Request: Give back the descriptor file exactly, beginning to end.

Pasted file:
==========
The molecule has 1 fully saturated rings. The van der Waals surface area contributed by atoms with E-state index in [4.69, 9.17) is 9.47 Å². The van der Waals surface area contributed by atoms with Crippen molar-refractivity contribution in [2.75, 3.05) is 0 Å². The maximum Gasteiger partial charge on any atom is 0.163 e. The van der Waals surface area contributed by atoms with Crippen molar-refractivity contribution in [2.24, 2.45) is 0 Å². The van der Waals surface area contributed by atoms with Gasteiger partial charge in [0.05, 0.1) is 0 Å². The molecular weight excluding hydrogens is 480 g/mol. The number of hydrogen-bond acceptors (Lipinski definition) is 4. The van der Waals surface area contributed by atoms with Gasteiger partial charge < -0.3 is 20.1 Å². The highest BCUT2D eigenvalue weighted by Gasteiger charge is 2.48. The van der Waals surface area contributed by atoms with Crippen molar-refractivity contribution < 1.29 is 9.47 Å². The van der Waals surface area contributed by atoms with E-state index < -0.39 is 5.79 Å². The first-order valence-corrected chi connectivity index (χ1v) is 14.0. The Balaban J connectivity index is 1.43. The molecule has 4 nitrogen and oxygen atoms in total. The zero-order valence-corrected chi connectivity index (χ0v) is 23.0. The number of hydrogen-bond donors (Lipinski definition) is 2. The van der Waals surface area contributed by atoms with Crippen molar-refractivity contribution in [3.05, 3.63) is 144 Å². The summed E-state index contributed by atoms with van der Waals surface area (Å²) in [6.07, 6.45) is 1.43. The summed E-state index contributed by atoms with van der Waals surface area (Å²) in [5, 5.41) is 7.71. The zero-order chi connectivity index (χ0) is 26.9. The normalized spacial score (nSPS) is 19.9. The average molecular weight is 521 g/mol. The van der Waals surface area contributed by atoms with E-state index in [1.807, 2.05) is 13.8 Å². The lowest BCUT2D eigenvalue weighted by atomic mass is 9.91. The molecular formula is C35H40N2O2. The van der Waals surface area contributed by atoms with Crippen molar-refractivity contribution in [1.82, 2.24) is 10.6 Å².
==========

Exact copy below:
The molecule has 1 fully saturated rings. The van der Waals surface area contributed by atoms with E-state index in [4.69, 9.17) is 9.47 Å². The van der Waals surface area contributed by atoms with Crippen molar-refractivity contribution in [2.75, 3.05) is 0 Å². The maximum Gasteiger partial charge on any atom is 0.163 e. The van der Waals surface area contributed by atoms with Crippen molar-refractivity contribution in [2.24, 2.45) is 0 Å². The van der Waals surface area contributed by atoms with Gasteiger partial charge in [0.05, 0.1) is 0 Å². The molecular weight excluding hydrogens is 480 g/mol. The number of hydrogen-bond acceptors (Lipinski definition) is 4. The van der Waals surface area contributed by atoms with Gasteiger partial charge < -0.3 is 20.1 Å². The highest BCUT2D eigenvalue weighted by Gasteiger charge is 2.48. The van der Waals surface area contributed by atoms with Crippen molar-refractivity contribution < 1.29 is 9.47 Å². The van der Waals surface area contributed by atoms with E-state index < -0.39 is 5.79 Å². The first-order valence-corrected chi connectivity index (χ1v) is 14.0. The Balaban J connectivity index is 1.43. The molecule has 4 nitrogen and oxygen atoms in total. The zero-order valence-corrected chi connectivity index (χ0v) is 23.0. The number of hydrogen-bond donors (Lipinski definition) is 2. The van der Waals surface area contributed by atoms with Crippen molar-refractivity contribution in [3.05, 3.63) is 144 Å². The summed E-state index contributed by atoms with van der Waals surface area (Å²) in [6.07, 6.45) is 1.43. The summed E-state index contributed by atoms with van der Waals surface area (Å²) in [5, 5.41) is 7.71. The zero-order chi connectivity index (χ0) is 26.9. The normalized spacial score (nSPS) is 19.9. The average molecular weight is 521 g/mol. The van der Waals surface area contributed by atoms with E-state index in [1.807, 2.05) is 13.8 Å². The lowest BCUT2D eigenvalue weighted by atomic mass is 9.91. The molecular formula is C35H40N2O2. The van der Waals surface area contributed by atoms with Crippen molar-refractivity contribution in [1.82, 2.24) is 10.6 Å².